My call to missionary discipleship compelled me to march that day for all children and affirm their right to the kingdom of God. While marching, I imagined Jesus from the story in the Gospel of Luke, welcoming all children and tending to the wounds they suffer as victims of physical, political, psychological, or sexual abuse.
Disregard for the duty to cultivate and maintain a proper relationship with my neighbor, for whose care and custody I am responsible, ruins my relationship with my own self, with the other, with God, and with the earth. When all these relationships are neglected, when justice no longer dwells in the land, the Bible tell us that life itself is endangered.
We don’t need business owners and moneychangers selling us a false bill of goods. We already have God. God gives our lives all the meaning and happiness we could ever need. By accumulating money and consuming things we distance our soul from this truth, and we deaden our senses to the beauties and pleasures that God gives us.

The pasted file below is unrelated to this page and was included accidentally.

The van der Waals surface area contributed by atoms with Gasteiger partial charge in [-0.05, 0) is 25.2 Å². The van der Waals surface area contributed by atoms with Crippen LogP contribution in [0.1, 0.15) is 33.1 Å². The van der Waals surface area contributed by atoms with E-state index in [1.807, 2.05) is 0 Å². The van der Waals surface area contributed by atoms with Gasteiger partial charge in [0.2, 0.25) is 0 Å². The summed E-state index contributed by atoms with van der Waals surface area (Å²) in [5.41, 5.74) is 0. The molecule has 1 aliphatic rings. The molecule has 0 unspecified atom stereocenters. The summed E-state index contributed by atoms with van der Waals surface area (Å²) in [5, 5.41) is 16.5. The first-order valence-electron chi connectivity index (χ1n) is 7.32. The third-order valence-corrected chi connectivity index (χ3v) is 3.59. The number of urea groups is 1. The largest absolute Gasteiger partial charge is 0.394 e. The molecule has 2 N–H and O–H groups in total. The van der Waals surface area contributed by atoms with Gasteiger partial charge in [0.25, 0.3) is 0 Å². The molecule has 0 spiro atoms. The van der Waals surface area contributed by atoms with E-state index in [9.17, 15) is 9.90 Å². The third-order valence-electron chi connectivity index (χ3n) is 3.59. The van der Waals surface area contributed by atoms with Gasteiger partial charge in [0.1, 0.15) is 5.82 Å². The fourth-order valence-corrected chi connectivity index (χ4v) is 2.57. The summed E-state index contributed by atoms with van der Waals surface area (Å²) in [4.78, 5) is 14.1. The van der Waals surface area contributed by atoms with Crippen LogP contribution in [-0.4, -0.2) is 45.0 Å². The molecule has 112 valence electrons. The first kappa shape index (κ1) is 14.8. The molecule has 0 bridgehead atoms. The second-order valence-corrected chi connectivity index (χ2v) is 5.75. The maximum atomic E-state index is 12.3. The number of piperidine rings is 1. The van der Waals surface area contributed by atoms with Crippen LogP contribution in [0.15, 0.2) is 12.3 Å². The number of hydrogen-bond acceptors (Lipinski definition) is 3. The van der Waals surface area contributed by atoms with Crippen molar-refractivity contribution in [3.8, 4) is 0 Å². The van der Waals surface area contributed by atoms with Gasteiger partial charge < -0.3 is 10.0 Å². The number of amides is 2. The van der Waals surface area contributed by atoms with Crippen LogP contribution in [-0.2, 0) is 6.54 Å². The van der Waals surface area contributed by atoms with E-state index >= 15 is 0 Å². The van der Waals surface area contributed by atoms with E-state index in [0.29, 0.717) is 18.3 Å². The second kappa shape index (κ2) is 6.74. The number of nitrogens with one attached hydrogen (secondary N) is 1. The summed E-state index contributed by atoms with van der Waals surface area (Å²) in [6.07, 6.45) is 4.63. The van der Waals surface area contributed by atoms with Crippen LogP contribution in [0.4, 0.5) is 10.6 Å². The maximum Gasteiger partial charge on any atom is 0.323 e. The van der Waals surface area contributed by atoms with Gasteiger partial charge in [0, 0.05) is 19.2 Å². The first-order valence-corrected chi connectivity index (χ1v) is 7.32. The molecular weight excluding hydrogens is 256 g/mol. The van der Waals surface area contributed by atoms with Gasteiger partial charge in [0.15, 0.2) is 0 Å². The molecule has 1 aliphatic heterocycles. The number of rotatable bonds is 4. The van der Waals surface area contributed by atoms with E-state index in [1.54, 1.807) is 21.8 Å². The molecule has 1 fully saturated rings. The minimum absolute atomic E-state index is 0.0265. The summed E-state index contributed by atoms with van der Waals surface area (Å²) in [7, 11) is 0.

We are all called to hear “the cry of the earth and the cry of the poor” – to stand in solidarity with creation. Faced with the oftentimes difficult and scary task of discipleship, we can all take comfort from St. Paul’s counsel in today’s second reading: “If God is for us, who can be against us? … Who will bring a charge against God’s chosen ones? It is God who acquits us, who will condemn?” (Romans 8: 31 & 33)
The New Year is a time for resolutions - another chance to help bring about a better world. This week, Fr. Pat Cunningham, a Columban missionaries serving in Korea, invites you to consider how you can use your time and talents to be a peacemaker. Fr. Pat shares his experience on Jeju Island, protesting the construction of a naval base. Then, we suggest 4 ways you can help bring peace to our world.